Tuesday, October 6, 2009

228 Peace Park and the Taiwanese "Identity Crisis"

The first thing Nick and I did on our second day in Taipei was head to the 228 Peace Park and Museum.

For anyone interested in Taiwanese culture or history, the museum is an absolute must – visit.

For the last 8 months of living here in Taiwan, Nick and I have struggled to really get a handle on Taiwan’s culture and national identity, and this museum really helped us piece some of it together and understand the situation here on a deeper level.

At the museum we learned that our confusion about Taiwanese national and cultural identity wasn’t just because we’re foreigners and our knowledge of Asian history is very limited. It really stems from the fact that, as a nation and as a people, they haven't quite hashed it out themselves. Taiwan is still a very young democracy and is in a unique period of transition culturally, politically, and economically.

Looking around Taiwan, it appears that there isn't much racial diversity, but that does not mean the island's culture is homogenous.   

The majority of the population can be divided into three distinct groups: the Aborigines, the Taiwanese people, and the "Chinese" Taiwanese.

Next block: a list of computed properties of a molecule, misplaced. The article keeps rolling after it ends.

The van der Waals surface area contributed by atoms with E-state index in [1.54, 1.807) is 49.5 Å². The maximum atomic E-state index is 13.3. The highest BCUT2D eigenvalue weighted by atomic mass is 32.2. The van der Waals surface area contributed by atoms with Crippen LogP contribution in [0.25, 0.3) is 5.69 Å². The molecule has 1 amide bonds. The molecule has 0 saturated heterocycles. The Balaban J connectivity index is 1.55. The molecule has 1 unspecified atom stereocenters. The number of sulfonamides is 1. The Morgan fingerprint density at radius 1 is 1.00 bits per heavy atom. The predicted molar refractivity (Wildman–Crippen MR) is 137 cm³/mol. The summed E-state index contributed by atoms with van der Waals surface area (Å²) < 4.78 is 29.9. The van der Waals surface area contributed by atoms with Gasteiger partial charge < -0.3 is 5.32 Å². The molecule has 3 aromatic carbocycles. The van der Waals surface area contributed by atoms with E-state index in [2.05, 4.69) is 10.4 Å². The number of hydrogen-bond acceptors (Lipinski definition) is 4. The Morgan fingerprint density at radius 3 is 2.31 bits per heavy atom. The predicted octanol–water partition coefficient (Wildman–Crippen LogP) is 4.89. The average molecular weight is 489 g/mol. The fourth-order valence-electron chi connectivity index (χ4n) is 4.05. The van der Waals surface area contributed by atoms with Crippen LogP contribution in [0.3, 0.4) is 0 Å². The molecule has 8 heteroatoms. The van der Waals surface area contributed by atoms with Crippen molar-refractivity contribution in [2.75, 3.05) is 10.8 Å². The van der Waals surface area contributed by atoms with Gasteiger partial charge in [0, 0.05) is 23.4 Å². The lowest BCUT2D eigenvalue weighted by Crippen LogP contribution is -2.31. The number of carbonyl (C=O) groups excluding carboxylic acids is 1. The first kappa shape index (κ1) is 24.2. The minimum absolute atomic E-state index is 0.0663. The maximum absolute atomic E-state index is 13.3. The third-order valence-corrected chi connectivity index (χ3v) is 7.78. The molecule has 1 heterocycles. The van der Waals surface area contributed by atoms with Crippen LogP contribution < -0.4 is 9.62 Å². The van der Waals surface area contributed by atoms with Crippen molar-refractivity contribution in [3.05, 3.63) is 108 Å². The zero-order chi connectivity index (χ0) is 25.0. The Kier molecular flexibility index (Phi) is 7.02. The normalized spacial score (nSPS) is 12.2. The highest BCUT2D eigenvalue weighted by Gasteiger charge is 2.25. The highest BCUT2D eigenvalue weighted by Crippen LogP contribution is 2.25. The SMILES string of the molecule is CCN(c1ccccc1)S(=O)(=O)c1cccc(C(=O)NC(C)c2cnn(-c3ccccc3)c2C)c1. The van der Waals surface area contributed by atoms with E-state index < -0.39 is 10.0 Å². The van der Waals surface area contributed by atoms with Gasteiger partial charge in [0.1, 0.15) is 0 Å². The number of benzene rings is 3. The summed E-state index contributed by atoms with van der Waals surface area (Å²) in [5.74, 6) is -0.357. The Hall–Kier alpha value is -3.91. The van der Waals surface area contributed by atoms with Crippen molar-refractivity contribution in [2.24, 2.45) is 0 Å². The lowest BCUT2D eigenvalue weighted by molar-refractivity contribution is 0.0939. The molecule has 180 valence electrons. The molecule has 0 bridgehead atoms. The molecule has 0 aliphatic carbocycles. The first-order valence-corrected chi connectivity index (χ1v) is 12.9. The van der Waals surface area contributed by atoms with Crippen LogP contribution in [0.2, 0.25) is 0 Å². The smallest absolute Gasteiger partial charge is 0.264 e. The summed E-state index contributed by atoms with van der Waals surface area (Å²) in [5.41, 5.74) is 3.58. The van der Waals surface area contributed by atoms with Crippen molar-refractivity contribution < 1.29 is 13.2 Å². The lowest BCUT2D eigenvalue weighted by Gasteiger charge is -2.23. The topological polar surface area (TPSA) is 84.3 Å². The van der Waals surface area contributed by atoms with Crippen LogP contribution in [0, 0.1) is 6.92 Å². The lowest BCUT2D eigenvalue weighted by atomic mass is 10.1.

About 2% of the population is made of up Taiwan's Aboriginal people. Within this segment exists many different groups, just like the United State's Native Americans can be divided into distinct tribes.  Taiwan's Aboriginal people have been in Taiwan for over 8,000 years and are ethnically Austronesian.

The majority of Taiwanese people, however, are of Han Chinese decent - a group who began migrating to Taiwan in the 16th century. Although Taiwanese culture is a complex and eclectic mix of local and foreign influences, much of it has roots in Chinese culture, and the Taiwanese language itself originates from China as well.

Now, this leads us to a very logical and confusing question: what exactly differentiates those who identify as Taiwanese from those who label themselves or are labeled as Chinese Taiwanese. Technically, aren't almost all Taiwanese people "Chinese Taiwanese"??